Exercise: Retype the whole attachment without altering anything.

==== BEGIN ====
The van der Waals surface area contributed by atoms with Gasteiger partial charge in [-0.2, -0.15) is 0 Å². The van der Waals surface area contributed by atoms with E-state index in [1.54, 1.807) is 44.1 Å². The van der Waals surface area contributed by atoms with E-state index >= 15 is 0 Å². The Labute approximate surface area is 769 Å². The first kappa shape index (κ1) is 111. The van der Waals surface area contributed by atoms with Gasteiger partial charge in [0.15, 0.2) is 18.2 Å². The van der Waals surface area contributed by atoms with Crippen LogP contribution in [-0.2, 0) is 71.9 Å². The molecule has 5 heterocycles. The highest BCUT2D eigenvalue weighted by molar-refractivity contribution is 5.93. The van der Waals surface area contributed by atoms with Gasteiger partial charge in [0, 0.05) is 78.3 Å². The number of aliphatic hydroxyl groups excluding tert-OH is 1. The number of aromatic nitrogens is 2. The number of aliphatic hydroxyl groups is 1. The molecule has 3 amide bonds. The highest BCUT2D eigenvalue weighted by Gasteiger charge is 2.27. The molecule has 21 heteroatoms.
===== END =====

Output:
The van der Waals surface area contributed by atoms with Gasteiger partial charge in [-0.2, -0.15) is 0 Å². The van der Waals surface area contributed by atoms with E-state index in [1.54, 1.807) is 44.1 Å². The van der Waals surface area contributed by atoms with E-state index >= 15 is 0 Å². The Labute approximate surface area is 769 Å². The first kappa shape index (κ1) is 111. The van der Waals surface area contributed by atoms with Gasteiger partial charge in [0.15, 0.2) is 18.2 Å². The van der Waals surface area contributed by atoms with Crippen LogP contribution in [-0.2, 0) is 71.9 Å². The molecule has 5 heterocycles. The highest BCUT2D eigenvalue weighted by molar-refractivity contribution is 5.93. The van der Waals surface area contributed by atoms with Gasteiger partial charge in [0, 0.05) is 78.3 Å². The number of aliphatic hydroxyl groups excluding tert-OH is 1. The number of aromatic nitrogens is 2. The number of aliphatic hydroxyl groups is 1. The molecule has 3 amide bonds. The highest BCUT2D eigenvalue weighted by Gasteiger charge is 2.27. The molecule has 21 heteroatoms.